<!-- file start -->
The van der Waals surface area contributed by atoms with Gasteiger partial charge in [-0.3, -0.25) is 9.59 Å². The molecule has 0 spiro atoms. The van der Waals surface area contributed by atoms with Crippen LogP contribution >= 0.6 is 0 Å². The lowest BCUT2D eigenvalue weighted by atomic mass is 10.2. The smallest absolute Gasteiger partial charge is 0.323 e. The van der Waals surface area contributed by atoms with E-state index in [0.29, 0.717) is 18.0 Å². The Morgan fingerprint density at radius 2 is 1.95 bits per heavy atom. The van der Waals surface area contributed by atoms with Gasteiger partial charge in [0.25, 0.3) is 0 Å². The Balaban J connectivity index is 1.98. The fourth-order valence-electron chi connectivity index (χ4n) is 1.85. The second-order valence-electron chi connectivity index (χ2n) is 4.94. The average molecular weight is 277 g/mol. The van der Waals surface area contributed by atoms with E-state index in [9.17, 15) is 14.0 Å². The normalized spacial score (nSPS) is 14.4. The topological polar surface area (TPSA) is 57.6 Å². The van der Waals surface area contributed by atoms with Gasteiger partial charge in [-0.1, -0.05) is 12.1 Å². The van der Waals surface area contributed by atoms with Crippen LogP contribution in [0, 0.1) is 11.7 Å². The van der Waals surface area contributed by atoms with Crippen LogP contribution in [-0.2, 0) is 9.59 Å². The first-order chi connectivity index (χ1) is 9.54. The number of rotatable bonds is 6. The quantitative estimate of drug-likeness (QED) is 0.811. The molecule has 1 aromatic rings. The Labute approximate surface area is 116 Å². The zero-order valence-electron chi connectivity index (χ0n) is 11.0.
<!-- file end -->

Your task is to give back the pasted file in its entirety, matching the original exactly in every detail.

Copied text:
The van der Waals surface area contributed by atoms with Gasteiger partial charge in [-0.3, -0.25) is 9.59 Å². The molecule has 0 spiro atoms. The van der Waals surface area contributed by atoms with Crippen LogP contribution >= 0.6 is 0 Å². The lowest BCUT2D eigenvalue weighted by atomic mass is 10.2. The smallest absolute Gasteiger partial charge is 0.323 e. The van der Waals surface area contributed by atoms with E-state index in [0.29, 0.717) is 18.0 Å². The Morgan fingerprint density at radius 2 is 1.95 bits per heavy atom. The van der Waals surface area contributed by atoms with Gasteiger partial charge in [0.25, 0.3) is 0 Å². The Balaban J connectivity index is 1.98. The fourth-order valence-electron chi connectivity index (χ4n) is 1.85. The second-order valence-electron chi connectivity index (χ2n) is 4.94. The average molecular weight is 277 g/mol. The van der Waals surface area contributed by atoms with E-state index in [9.17, 15) is 14.0 Å². The normalized spacial score (nSPS) is 14.4. The topological polar surface area (TPSA) is 57.6 Å². The van der Waals surface area contributed by atoms with Gasteiger partial charge in [-0.1, -0.05) is 12.1 Å². The van der Waals surface area contributed by atoms with Crippen LogP contribution in [0, 0.1) is 11.7 Å². The van der Waals surface area contributed by atoms with Crippen LogP contribution in [-0.2, 0) is 9.59 Å². The first-order chi connectivity index (χ1) is 9.54. The number of rotatable bonds is 6. The quantitative estimate of drug-likeness (QED) is 0.811. The molecule has 1 aromatic rings. The Labute approximate surface area is 116 Å². The zero-order valence-electron chi connectivity index (χ0n) is 11.0.